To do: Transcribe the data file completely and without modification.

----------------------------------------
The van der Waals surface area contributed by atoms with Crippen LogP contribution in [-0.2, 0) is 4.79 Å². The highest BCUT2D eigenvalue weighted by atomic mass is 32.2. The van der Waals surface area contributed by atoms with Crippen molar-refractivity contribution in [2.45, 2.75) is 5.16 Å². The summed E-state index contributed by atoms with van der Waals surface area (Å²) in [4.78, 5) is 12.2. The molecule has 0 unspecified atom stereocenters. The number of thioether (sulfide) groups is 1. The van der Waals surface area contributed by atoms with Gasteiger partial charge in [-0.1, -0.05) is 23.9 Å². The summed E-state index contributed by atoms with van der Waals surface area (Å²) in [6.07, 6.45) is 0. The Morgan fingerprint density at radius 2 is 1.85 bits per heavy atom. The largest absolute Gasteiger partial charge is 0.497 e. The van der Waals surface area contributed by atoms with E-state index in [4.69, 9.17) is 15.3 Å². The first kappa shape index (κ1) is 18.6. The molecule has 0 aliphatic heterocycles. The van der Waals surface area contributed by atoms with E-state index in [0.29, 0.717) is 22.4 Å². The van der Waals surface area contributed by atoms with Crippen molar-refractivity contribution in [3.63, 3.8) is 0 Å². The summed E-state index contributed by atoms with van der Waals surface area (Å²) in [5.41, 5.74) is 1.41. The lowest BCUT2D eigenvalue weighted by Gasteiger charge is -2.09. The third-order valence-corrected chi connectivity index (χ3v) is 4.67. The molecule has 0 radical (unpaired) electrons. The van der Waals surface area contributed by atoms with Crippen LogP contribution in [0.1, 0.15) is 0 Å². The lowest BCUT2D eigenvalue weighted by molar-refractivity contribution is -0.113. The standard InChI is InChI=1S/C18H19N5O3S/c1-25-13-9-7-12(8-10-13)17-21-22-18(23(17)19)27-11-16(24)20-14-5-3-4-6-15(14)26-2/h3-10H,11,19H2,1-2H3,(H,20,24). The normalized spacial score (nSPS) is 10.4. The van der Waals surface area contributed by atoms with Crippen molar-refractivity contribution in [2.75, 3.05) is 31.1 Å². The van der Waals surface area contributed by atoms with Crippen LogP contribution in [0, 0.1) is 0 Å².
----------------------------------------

The van der Waals surface area contributed by atoms with Crippen LogP contribution in [-0.2, 0) is 4.79 Å². The highest BCUT2D eigenvalue weighted by atomic mass is 32.2. The van der Waals surface area contributed by atoms with Crippen molar-refractivity contribution in [2.45, 2.75) is 5.16 Å². The summed E-state index contributed by atoms with van der Waals surface area (Å²) in [4.78, 5) is 12.2. The molecule has 0 unspecified atom stereocenters. The number of thioether (sulfide) groups is 1. The van der Waals surface area contributed by atoms with Gasteiger partial charge in [-0.1, -0.05) is 23.9 Å². The summed E-state index contributed by atoms with van der Waals surface area (Å²) in [6.07, 6.45) is 0. The Morgan fingerprint density at radius 2 is 1.85 bits per heavy atom. The largest absolute Gasteiger partial charge is 0.497 e. The van der Waals surface area contributed by atoms with E-state index in [4.69, 9.17) is 15.3 Å². The first kappa shape index (κ1) is 18.6. The molecule has 0 aliphatic heterocycles. The van der Waals surface area contributed by atoms with E-state index in [0.29, 0.717) is 22.4 Å². The van der Waals surface area contributed by atoms with Crippen molar-refractivity contribution in [3.63, 3.8) is 0 Å². The summed E-state index contributed by atoms with van der Waals surface area (Å²) in [5.41, 5.74) is 1.41. The lowest BCUT2D eigenvalue weighted by Gasteiger charge is -2.09. The third-order valence-corrected chi connectivity index (χ3v) is 4.67. The molecule has 0 radical (unpaired) electrons. The van der Waals surface area contributed by atoms with Crippen LogP contribution in [0.1, 0.15) is 0 Å². The lowest BCUT2D eigenvalue weighted by molar-refractivity contribution is -0.113. The standard InChI is InChI=1S/C18H19N5O3S/c1-25-13-9-7-12(8-10-13)17-21-22-18(23(17)19)27-11-16(24)20-14-5-3-4-6-15(14)26-2/h3-10H,11,19H2,1-2H3,(H,20,24). The normalized spacial score (nSPS) is 10.4. The van der Waals surface area contributed by atoms with Crippen molar-refractivity contribution in [2.75, 3.05) is 31.1 Å². The van der Waals surface area contributed by atoms with Crippen LogP contribution in [0, 0.1) is 0 Å².